Corvo is willing, if not eager, to talk about the aftermath, the anger management, and the changes he believes he has made. His candor is striking, especially from a quiet man who has always kept to himself and says it is an effort to make idle conversation with his teammates.

“Moving forward from there, it was kind of a life-changing thing,’’ he said. “I had a decision to make. It was either continue on the path that I was going on or just clean up my act and start doing the right things and making up for my mistakes.

“You have a choice to either face it and try to make amends and do the right things and try and fix it the best you can, or you can run from it. You can try and hide from it the rest of your life. It’s something that’s always going to follow me wherever I go.’’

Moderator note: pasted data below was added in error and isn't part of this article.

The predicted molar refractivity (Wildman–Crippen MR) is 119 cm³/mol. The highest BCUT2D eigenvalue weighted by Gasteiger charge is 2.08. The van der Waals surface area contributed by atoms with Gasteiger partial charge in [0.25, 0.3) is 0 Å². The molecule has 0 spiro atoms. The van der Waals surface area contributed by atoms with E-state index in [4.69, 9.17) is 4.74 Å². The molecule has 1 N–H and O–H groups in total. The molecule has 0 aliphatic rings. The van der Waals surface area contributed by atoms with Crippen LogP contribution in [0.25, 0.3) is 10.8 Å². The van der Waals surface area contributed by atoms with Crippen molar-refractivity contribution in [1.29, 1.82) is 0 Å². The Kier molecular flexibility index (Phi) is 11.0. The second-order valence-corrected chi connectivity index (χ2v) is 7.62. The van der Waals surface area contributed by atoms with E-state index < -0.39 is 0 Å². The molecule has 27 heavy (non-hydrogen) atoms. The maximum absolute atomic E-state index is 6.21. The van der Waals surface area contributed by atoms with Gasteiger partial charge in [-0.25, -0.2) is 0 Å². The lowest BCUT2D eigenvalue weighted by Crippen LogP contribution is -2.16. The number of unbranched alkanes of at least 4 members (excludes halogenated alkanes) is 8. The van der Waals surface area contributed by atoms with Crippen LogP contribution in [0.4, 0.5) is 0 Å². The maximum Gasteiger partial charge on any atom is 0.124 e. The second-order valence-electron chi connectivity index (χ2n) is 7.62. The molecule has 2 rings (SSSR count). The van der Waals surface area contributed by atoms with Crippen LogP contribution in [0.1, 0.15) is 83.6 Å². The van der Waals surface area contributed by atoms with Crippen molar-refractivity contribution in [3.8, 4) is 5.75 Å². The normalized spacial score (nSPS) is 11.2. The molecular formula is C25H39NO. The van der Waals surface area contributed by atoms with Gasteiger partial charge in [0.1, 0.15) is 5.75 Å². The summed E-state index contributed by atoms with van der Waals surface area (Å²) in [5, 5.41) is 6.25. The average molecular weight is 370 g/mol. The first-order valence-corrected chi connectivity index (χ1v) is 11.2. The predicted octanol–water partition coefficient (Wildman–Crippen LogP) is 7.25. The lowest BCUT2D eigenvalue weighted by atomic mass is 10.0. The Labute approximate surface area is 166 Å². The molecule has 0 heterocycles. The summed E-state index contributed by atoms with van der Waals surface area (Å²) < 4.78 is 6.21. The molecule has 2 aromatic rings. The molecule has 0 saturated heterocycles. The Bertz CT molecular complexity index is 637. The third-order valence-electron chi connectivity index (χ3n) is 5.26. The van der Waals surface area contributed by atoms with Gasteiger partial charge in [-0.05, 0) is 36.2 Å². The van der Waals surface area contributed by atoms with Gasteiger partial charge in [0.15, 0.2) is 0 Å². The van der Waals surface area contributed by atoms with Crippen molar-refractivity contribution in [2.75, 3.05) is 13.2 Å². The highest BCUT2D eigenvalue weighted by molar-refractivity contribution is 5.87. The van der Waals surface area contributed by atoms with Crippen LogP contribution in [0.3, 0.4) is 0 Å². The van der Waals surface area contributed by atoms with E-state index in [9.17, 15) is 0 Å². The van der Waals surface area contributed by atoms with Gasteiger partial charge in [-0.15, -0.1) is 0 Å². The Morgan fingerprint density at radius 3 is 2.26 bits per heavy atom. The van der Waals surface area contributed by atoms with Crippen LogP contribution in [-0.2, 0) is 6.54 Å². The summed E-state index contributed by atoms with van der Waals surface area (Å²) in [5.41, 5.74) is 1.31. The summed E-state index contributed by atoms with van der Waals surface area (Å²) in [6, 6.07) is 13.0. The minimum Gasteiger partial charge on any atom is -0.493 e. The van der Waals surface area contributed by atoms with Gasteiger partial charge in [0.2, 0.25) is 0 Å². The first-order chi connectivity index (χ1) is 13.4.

And yet, the Bruins still picked him up.

Filling a void

With the loss of defenseman Tomas Kaberle to Carolina this past offseason, the Bruins needed an addition to a power-play unit that had been highly criticized, especially at the end of last season and during the playoffs. It didn’t produce nearly enough, and general manager Peter Chiarelli was determined to target someone who could help change that. Corvo was his man.

He, like the rest of the Bruins, started slowly this season, but he was better able to fit himself into this team than he was at other stops, and he has appeared more comfortable on the ice of late.